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P-114 Developing an integrated approach to hospice community care
  1. Caroline Wheeldon
  1. The Hospice of St Francis, Berkhamsted, UK


Background An integrated approach to care has a positive impact on patient and family wellbeing (Pizzi, 2014. J Allied Health. 43: 212). Access to the hospice multidisciplinary team (MDT) has been readily available to those admitted to the in-patient unit (IPU), while those cared for in the community have had more ad hoc access to the MDT. This highlighted an inequity between those supported at home and those admitted to the hospice IPU.

Aim We wanted to address this inequality in our service, ensuring our community patients receive a holistic MDT approach to their care. With intervention from the whole hospice MDT complementing the clinical nurse specialist service, resulting in improved patient wellbeing and end of life outcomes.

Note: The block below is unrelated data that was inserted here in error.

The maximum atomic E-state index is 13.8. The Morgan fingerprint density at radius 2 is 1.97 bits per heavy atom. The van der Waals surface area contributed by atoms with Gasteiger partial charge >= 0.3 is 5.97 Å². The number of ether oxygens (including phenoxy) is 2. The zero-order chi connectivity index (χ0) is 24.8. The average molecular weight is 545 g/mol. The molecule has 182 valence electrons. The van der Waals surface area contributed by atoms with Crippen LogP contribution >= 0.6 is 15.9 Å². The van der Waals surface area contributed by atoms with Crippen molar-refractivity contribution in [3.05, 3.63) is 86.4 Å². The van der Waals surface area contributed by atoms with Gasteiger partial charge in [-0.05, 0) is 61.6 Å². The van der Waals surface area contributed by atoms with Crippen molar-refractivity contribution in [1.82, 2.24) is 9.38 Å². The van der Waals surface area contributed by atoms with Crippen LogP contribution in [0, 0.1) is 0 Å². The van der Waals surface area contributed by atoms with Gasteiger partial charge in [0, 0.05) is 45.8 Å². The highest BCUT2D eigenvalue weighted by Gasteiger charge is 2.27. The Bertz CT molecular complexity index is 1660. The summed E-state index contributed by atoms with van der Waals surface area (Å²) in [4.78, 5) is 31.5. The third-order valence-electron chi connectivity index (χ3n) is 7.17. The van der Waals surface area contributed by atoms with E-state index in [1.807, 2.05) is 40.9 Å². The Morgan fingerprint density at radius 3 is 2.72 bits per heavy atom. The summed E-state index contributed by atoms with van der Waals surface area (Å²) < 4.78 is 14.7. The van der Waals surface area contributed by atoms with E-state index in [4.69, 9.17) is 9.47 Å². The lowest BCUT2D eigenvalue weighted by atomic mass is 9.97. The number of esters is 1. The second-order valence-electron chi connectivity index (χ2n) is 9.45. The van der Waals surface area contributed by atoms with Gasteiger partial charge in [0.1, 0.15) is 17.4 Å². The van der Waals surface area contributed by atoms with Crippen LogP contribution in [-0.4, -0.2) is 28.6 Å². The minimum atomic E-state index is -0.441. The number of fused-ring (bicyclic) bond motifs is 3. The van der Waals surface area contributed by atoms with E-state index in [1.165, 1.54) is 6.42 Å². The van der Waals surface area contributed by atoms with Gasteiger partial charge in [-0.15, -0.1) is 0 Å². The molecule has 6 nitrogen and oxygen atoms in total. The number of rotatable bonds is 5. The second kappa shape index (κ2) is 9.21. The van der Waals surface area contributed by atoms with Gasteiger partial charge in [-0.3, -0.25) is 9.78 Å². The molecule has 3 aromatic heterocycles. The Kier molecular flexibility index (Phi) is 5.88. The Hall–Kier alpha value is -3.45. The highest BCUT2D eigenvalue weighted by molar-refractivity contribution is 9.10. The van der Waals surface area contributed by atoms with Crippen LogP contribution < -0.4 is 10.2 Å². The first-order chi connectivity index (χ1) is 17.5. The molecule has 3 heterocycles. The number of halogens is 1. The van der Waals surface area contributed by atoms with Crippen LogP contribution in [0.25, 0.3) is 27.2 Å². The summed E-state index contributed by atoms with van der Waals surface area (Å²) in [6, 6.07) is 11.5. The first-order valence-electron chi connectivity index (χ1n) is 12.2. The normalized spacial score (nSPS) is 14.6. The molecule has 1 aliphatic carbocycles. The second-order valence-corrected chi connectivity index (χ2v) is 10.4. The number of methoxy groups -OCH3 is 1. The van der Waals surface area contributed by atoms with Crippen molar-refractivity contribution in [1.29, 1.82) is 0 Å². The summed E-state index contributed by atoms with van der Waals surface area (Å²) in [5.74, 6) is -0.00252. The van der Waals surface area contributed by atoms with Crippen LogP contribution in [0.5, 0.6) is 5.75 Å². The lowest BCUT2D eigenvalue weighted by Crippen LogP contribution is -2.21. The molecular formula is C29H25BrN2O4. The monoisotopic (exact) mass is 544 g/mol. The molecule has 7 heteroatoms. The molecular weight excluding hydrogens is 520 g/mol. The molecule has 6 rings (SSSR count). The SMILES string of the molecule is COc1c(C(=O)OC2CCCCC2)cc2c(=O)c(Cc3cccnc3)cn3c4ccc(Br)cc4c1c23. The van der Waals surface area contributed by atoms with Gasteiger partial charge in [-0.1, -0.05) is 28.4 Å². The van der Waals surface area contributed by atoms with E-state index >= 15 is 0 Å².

Methods We have introduced an electronic ‘virtual ward’ (Lewis, Vaithianathan, Wright, et al., 2013. Int J Integr Care. 13:1) where patients who have complex symptoms, social or emotional concerns, raising the question ‘I am concerned because...’ are admitted, highlighting the patient to the MDT. Patients are discharged once the concern has stabilised, which is identified by using the Integrated Palliative Care Outcome Scale (IPOS), Phase of Illness (POI) and Australian Karnosfky Performance Scale (AKPS).

Embedding a community physiotherapist in the team enables the delivery of appropriate and responsive physiotherapy plus close collaboration via daily ‘alert ‘ meetings with an Occupational Therapist, Social worker, Doctors, Carers’ support and Spiritual care, all contributing their specialist expertise and knowledge.

Results An integrated community service allows for more responsive patient support from appropriate professionals and therefore better patient outcomes for those in the community setting, offering a more specialised and expert service (Seow & Bainbridge, 2018. J Palliat Med. 21: S37). The effectiveness of this integrated service will be measured through the IPOS, number of patients meeting their preferred place of death and patient and family feedback (Chang, Chung, Tam et al., 2021. BMC Palliat Care. 20(143).

Conclusion Hospice community patients and their carers experience improved outcomes through the development of a ‘virtual ward’ and the introduction of an integrated community team, enabling access to the wider hospice MDT in the community setting.

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